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Policy Analysis - Crime & Justice - SPY00085M

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  • Department: Social Policy and Social Work
  • Module co-ordinator: Miss Laura Bainbridge
  • Credit value: 20 credits
  • Credit level: M
  • Academic year of delivery: 2021-22

Module will run

Occurrence Teaching cycle
A Autumn Term 2021-22

Module aims

This module will:

  • Introduce key concepts, techniques and theories employed in policy analysis
  • Explore the roles and inter-relationships of structures, institutions, actors and ideas in shaping criminal justice policy-making
  • Apply theoretical knowledge to the analysis of specific crime and justice related policies

Module learning outcomes

By the end of the module, students will:

Subject content

  • understand the role of economic, political, social and international factors in shaping policy
  • identify the complex issues surrounding the formation, implementation and evaluation of criminal justice policy
  • apply knowledge of the above to the analysis of crime and justice related policy


Academic and graduate skills

  • identify the complex issues surrounding the formation, implementation and evaluation of policies
  • appreciate the institutional and organizational contexts which shape the process by which policies are made


Other learning outcomes (if applicable)

  • Research and writing on abstract subject matters
  • Oral/written presentation skills and related techniques
  • Analysis of current socio-political affairs
  • Critical engagement with diverse information resources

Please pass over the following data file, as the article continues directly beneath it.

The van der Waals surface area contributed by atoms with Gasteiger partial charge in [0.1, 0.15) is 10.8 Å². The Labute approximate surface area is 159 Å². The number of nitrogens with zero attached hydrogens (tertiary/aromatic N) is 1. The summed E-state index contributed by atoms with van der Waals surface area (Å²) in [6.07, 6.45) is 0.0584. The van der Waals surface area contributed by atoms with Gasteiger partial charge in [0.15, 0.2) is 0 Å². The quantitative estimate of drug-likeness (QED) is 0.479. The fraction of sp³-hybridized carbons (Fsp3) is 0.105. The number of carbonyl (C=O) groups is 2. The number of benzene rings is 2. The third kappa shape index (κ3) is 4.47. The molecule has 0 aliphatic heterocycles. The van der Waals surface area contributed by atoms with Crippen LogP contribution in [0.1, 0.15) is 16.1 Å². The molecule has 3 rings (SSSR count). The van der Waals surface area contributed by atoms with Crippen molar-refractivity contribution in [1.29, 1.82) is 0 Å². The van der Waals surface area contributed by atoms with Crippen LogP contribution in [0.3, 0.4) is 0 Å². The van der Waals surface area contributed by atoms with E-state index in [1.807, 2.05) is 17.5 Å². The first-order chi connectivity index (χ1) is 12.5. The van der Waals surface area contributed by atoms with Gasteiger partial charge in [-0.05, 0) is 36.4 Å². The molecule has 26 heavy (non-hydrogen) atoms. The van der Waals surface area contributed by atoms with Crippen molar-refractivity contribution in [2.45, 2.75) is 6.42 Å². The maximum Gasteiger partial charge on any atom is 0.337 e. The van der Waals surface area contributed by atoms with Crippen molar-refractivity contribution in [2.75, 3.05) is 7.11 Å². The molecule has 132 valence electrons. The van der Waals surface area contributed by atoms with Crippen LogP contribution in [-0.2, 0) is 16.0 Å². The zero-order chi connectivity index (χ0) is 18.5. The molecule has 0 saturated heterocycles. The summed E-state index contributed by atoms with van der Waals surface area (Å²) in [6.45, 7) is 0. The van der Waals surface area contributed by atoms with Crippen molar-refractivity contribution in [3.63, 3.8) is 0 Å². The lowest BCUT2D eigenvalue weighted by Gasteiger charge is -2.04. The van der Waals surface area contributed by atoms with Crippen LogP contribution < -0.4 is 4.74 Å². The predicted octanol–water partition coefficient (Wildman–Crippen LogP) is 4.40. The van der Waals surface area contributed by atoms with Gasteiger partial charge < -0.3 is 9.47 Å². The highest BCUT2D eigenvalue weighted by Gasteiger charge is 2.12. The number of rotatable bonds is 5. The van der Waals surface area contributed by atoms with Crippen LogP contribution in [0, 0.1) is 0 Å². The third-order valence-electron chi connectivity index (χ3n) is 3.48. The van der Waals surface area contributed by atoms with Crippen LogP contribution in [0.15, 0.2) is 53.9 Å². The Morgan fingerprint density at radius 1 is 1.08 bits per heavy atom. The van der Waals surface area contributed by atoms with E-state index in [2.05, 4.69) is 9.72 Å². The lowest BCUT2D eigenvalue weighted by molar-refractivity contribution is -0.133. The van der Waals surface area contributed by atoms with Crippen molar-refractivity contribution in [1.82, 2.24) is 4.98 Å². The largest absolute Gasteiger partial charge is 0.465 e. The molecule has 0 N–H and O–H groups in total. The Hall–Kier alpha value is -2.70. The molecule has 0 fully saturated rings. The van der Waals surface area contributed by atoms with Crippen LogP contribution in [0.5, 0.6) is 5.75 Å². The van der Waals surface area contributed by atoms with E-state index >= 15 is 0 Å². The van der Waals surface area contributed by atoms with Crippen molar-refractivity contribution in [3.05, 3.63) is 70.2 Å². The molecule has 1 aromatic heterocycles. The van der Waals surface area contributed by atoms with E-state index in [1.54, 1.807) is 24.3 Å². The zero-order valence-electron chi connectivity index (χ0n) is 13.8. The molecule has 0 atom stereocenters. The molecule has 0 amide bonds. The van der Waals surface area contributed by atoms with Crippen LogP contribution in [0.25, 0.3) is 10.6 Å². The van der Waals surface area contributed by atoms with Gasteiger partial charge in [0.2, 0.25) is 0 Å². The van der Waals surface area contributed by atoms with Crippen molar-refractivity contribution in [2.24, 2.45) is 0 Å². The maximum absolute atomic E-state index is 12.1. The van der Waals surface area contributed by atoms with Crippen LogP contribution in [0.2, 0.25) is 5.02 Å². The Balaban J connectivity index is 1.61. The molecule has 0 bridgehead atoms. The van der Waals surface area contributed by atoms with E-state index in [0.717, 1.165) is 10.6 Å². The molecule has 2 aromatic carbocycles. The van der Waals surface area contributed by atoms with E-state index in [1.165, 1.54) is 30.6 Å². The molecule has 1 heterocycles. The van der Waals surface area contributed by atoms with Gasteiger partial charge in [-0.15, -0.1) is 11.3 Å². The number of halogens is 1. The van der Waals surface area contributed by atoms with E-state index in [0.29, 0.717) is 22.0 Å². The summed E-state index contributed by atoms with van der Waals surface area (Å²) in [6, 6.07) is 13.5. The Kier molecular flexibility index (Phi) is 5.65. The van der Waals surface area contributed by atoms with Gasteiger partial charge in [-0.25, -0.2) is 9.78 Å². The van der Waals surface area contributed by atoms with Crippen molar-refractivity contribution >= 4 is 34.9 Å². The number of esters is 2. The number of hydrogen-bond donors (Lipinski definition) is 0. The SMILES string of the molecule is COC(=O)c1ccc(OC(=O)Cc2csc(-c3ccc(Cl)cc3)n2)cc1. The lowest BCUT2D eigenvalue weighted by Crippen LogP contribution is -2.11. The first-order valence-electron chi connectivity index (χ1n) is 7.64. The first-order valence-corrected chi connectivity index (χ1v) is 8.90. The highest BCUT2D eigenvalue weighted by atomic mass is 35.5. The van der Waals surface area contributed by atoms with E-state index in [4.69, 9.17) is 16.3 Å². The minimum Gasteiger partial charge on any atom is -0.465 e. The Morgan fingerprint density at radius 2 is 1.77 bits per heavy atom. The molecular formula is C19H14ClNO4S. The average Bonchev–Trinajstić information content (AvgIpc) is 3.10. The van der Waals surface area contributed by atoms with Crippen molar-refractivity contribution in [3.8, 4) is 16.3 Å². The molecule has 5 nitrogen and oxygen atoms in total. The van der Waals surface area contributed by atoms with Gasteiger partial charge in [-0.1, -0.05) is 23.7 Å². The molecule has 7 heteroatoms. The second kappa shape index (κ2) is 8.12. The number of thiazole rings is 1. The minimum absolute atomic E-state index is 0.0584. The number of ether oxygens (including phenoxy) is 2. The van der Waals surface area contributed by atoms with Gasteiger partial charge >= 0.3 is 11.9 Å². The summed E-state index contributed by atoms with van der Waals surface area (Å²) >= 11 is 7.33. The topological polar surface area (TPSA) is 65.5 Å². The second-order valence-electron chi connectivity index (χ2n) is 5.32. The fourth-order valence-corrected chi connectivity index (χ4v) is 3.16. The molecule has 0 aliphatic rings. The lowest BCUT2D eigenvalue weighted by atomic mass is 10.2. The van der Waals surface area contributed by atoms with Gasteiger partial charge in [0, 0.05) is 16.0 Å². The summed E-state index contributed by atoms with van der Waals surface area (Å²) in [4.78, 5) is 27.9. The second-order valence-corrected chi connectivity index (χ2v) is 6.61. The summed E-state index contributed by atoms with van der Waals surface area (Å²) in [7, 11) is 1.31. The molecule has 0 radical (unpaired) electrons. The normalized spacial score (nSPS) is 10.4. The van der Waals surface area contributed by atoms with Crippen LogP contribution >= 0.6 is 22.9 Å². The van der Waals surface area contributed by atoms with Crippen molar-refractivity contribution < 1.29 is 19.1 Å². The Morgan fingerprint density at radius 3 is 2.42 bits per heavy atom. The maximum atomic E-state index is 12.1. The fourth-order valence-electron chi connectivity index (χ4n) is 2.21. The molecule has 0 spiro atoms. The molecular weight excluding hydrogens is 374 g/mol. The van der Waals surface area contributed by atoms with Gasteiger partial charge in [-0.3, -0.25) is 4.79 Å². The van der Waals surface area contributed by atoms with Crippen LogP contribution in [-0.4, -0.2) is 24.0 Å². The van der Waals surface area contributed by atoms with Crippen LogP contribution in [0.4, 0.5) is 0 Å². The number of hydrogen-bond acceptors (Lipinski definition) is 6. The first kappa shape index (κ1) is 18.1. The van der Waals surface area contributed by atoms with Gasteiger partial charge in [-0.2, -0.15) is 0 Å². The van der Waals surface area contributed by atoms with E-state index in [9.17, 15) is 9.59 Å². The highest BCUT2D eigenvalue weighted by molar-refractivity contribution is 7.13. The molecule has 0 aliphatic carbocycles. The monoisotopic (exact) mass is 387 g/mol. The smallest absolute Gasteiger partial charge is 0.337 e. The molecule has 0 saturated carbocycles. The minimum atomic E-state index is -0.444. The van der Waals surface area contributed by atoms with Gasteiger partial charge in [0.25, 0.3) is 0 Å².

Task Length % of module mark
5000 word essay
N/A 100

Special assessment rules



Task Length % of module mark
5000 word essay
N/A 100

Module feedback

Written feedback using a standard marking pro-forma is provided within 4 weeks of submission.

Indicative reading

Policy Analysis

J. Hudson and Lowe, S (2009) Understanding the Policy Process: Analysing Welfare Policy & Practice

N. Yeates (2000) Globalisation and Social Policy. London: Sage.

D. Held and McGrew, A., Goldblatt, D. and Perraton, J. (1999) Global Transformations: Politics, Economic and Culture , Cambridge, Polity Press.

M. Barnett and Finnemore, M. (2004) Rules for the World: International Organisations in Global Politics; Cornell University Press.



M. Findlay, The Globalisation of Crime: Understanding Transitional Relationships in Context (Cambridge: Cambridge University Press 1999).

J. Muncie, Crime: Local and Global (Cullompton: Willan 2010).

D. Nelken, Comparative Criminal Justice and Globalization (Farnham: Ashgate 2011).

P. Andreas and E. Nadelmann, Policing the Globe: Criminalization and Crime Control in International Relations (Oxford: Oxford University Press, 2006).

J. Sheptycki (ed.), Transnational Organised Crime, 4 volumes (Los Angeles: Sage: 2014).

M. Natarajan, International Crime and Justice (New York: Cambridge University Press 2011).

P. Reichel, Handbook of Transnational Crime and Justice (Los Angeles: Sage 2013).

The information on this page is indicative of the module that is currently on offer. The University is constantly exploring ways to enhance and improve its degree programmes and therefore reserves the right to make variations to the content and method of delivery of modules, and to discontinue modules, if such action is reasonably considered to be necessary by the University. Where appropriate, the University will notify and consult with affected students in advance about any changes that are required in line with the University's policy on the Approval of Modifications to Existing Taught Programmes of Study.